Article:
Installing Oracle SQL*Loader on CentOS without full server installation
Assuming you do not want to install the full Oracle suite on the current machine, the following guide will show you how we installed Oracle SQL*Loader on CentOS release 6.7 (Final) using specific packages only. For this tutorial to be successful though, you need to have somewhere the full installation somewhere else as we need to to copy two files from there (the
sqlldr executable and the binary file
On the machine that has the full Oracle suite installation
locate sqlldr to find the location of sqlldr binary file. If it does not return a result use the following:
find / -name "sqlldr" 2>/dev/null
The above command will search for
sqlldr in the whole filesystem and it will redirect all errors to
/dev/null so that you will not get spammed by access right issues etc.
After you found the file, copy it to the machine you want to use it from, the exact location will be given below.
Then, you need to find
ulus.msb using the following command
find / -name "ulus.msb" 2>/dev/null
Copy that file to the machine you want to use
sqlldr from as well, the exact location will be given below.
On the machine you want to execute sqlldr from and does not have the full Oracle suite installed
After we get the above files, we need to download the appropriate files from http://www.oracle.com/technetwork/topics/linuxx86-64soft-092277.html.
To access the files you need to click the
Accept License Agreement radio button which means you agree to the ‘OTN Development and Distribution License Agreement for Instant Client‘ and finally you need to be logged in.
To login visit this page https://login.oracle.com/mysso/signon.jsp. If you are not registered yet, you need to create an account with a valid email from here https://profile.oracle.com/myprofile/account/create-account.jspx.
Once you are done with these steps, you need to download two rpm files for the client:
The latest version at the time this document was written was version 188.8.131.52.0 and so we downloaded the following files:
The files were then moved to the server that was to be installed and using an account with administration rights, they were installed using the the
rpm -ivh command:
rpm -ivh oracle-instantclient12.1-basic-184.108.40.206.0-1.x86_64.rpm rpm -ivh oracle-instantclient12.1-sqlplus-220.127.116.11.0-1.x86_64.rpm rpm -ivh oracle-instantclient12.1-jdbc-18.104.22.168.0-1.x86_64.rpm rpm -ivh oracle-instantclient12.1-devel-22.214.171.124.0-1.x86_64.rpm
In case you placed the two rpm files in a folder by themselves you can install both at the same time using the following command which is version independent:
rpm -ivh oracle-instantclient*
The packages will be installed in
ls /usr/lib/oracle/ to find the RELEASE number of your installation (in case you are not sure) and copy the path to
client64 folder. In our case it was
/usr/lib/oracle/12.1/client64. We will use this path as the
ORACLE_HOME variable later on.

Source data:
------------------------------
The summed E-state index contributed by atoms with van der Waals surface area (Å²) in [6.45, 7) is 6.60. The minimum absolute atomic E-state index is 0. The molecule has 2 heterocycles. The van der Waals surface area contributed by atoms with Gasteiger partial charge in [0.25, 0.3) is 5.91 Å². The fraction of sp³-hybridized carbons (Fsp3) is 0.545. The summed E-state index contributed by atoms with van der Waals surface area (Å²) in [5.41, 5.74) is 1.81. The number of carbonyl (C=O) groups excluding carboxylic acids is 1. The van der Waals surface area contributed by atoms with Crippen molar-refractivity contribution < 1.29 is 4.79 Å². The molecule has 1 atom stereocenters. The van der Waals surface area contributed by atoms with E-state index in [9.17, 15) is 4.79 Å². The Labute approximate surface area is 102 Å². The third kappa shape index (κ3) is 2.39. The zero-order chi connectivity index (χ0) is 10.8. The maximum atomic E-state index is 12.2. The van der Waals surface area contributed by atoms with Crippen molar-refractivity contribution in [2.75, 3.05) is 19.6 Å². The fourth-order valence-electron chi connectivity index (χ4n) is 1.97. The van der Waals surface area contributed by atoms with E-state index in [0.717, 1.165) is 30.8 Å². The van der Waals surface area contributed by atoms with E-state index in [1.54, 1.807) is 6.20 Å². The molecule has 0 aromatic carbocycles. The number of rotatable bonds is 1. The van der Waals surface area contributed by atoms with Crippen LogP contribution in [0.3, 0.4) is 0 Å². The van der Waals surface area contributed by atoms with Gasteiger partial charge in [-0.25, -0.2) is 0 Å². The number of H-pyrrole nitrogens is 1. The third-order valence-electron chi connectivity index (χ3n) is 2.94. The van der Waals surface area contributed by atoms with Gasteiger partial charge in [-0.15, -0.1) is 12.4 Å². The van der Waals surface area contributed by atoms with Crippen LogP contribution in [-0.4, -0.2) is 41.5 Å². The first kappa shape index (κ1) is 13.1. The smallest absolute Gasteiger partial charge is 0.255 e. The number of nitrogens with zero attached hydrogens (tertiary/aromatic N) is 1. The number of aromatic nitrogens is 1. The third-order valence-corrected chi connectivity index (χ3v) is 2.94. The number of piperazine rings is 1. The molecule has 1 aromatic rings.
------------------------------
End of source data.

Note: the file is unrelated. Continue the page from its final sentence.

Following, you need to setup the environment variables for bash.
If you want to set the environment variables in your account only, add the following in your
ORACLE_HOME=/usr/lib/oracle/12.1/client64 PATH=$ORACLE_HOME/bin:$PATH LD_LIBRARY_PATH=$ORACLE_HOME/lib export ORACLE_HOME export LD_LIBRARY_PATH export PATH
source ~/.bash_profile to reload your
.bash_profile (alternatively, logout and login again).
If you want to set the environment variables for all users, create a
.sh file in
/etc/profile.d/ (e.g. oracle
.sh) and add the content above in that file.
sqlldr executable we got from the other machine to
/usr/lib/oracle/RELEASE/client64/bin/). In our case it was
Then, copy the
ulus.msb binary file to
/usr/lib/oracle/RELEASE/client64/rdbms/mesg/). In our case it was
/usr/lib/oracle/12.1/client64/rdbms/mesg/. If the folder does not exist, create it.
Finally, create a text file named
/usr/lib/oracle/RELEASE/client64/network/admin/). In our case it was
/usr/lib/oracle/12.1/client64/network/admin/. If the folder does not exist, create it.
tnsnames.ora we need to add the connection information for our databases and name them. The reason we need to do this, is because
sqlldr does not accept the connection string from the command line like
sqlplus as seen at the end of this tutorial here http://bytefreaks.net/applications/oracle/installing-oracle-sqlplus-on-centos. The structure of the connection string though, is exactly the same as the one used in
sqlplus. Following the example from the other guide and the naming convention for the
tnsnames.ora file, the format of the string would be:
SQL*Loader will be available for use using the
The following example will connect to server with
- IP 192.168.10.1,
- on the SID ASID
- using the user myuser
- the password pass
- and we will use the control file
profitLoader.ctlto configure what the program will do once it starts (
profitLoader.ctlis a file we wrote that describes the structure of the input file and the table to which the data should be added, code below for reference)
tnsnames.ora file will add the following line:
and we will use the connection information as follows:
sqlldr "username[alias]/[email protected]" control=profitLoader.ctl;
In our example we do not have an alias, so we will remove the
 part and use the rest. the command will be formed as follows:
sqlldr "myuser/[email protected]" control=profitLoader.ctl;
The content of
profitLoader.ctl is as follows:
LOAD DATA INFILE '/dev/shm/profitLoader.dat' APPEND INTO TABLE PROFIT FIELDS TERMINATED BY ',' (USERID, TRANSACTIONID, PROFIT)
In our scenario, we have a
csv file that contains 3 columns and we want to load all the data to a table called